Some people have trained primates to vocalize on demand, but the behavior is not normal. You get very different neural responses when the animals vocalizing for reward, versus when they vocalize spontaneously, meaning just naturally, and so there's a bit of philosophical debate going on about what's the right way and what's natural and what's not.
I've always argued for doing things as naturally as possible, engage the system doing what it was shaped to do, shaped by evolution, by development and experience. And that is how we conduct our research in my lab.
Can you tell me how your research so far has translated into clinical/patient treatment?
It is still very early, and I can't say that it has truly translated into anything just yet. We know that being congenitally deaf or being born without any hearing affects speech, language, and ability to acquire language. We know that losing hearing does subtly affect speech and language in people. Some neurologic disorders, like people who have cerebellar dysfunction—where the parts of the brain that does coordination of things does not function properly—those patients have abnormal speech and voice. People who have strokes have abnormal speech and voice. People who have Parkinson's and others, have abnormal speech and voice too.
We can behaviorally test a lot of these patient populations, using very similar sorts of protocols as we do in the animals and see how these things are abnormal. We haven't learned to do anything with that yet. Eventually we would like to see how brain functions in people with hearing issues, understand why it happens and how to improve it.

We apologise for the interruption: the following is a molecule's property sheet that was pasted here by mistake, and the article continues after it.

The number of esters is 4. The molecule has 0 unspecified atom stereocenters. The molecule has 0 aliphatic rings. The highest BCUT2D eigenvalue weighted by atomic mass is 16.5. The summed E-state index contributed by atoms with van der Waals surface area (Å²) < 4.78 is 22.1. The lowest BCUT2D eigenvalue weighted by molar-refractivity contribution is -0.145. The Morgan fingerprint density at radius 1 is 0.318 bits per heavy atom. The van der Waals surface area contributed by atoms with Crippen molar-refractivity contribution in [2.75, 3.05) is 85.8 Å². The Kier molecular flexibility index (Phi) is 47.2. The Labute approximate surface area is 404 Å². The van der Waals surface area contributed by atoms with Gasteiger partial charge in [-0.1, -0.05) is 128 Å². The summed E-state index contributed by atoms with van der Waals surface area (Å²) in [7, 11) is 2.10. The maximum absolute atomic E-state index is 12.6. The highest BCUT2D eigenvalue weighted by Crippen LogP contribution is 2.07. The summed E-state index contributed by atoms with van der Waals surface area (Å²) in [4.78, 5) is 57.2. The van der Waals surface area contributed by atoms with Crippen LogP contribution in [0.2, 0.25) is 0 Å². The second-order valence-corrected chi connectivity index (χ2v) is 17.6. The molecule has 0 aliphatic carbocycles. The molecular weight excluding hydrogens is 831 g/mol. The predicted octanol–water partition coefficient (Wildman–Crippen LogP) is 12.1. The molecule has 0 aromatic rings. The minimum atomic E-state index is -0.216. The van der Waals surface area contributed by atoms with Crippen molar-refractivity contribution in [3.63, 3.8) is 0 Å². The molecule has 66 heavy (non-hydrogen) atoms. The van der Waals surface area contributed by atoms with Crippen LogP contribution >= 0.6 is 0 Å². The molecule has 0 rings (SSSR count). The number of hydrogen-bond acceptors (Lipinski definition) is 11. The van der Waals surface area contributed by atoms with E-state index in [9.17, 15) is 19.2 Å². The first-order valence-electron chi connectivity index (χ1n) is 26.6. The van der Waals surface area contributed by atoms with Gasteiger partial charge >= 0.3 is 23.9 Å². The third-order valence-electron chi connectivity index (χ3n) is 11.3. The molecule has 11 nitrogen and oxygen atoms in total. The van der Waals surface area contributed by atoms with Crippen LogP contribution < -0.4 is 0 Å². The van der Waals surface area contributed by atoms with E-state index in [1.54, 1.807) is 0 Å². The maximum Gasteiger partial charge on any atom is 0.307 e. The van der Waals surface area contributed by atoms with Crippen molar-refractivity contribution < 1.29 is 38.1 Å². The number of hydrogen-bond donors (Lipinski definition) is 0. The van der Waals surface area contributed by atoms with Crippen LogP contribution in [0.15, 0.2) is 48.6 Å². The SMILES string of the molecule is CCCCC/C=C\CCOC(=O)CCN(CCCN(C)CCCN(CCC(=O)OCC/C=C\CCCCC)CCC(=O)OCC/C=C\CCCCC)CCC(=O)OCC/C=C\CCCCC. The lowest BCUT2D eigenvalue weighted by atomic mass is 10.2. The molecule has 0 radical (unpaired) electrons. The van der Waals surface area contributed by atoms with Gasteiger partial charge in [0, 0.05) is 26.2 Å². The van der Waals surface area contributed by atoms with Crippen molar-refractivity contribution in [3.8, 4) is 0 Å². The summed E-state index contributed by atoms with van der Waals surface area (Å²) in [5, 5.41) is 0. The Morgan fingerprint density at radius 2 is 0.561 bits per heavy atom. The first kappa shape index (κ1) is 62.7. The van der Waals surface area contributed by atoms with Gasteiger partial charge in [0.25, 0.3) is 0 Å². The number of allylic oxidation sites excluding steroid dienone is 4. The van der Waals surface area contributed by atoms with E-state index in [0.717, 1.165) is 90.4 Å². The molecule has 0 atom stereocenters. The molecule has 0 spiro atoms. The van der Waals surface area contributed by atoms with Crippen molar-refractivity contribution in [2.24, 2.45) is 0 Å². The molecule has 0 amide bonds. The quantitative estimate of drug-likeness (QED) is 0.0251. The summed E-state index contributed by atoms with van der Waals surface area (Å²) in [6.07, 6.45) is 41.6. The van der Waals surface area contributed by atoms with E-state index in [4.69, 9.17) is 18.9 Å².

Where do you hope to be with your work in five/10 years?
There are two branches I think about. Continuing to pursue the basic science, the animal work, as we start drilling down more and more precisely on mechanisms. For example, how does our brain calculate an error in speech when we hear ourselves say something wrong and corrects it?
The other direction is patient and human based testing, and that itself has two directions. One is trying to drill it down a little bit more precisely in humans, not necessarily from a therapeutic standpoint, but to understand aspects of the phenomenology of the neural basis. We can’t do that with animals, can’t ask questions about that was heard, how the sound was heard or what was noticed while studying them.
And on the other side of humans, is to start trying to identify potential therapeutic options for voice disorders. There are different ways we may be able to change voice therapy through more knowledge of the science or manipulations through devices that may be like some of the things we're doing in in research but might show a clinical benefit, and long term, are there even drugs?
But that's long term since I think that's going to require a detailed mechanistic understanding. I think we're not 10 years away. We're 20 years 30 years away from realistically understanding that.
That sounds exciting.
Well, there's a lot of work to be done.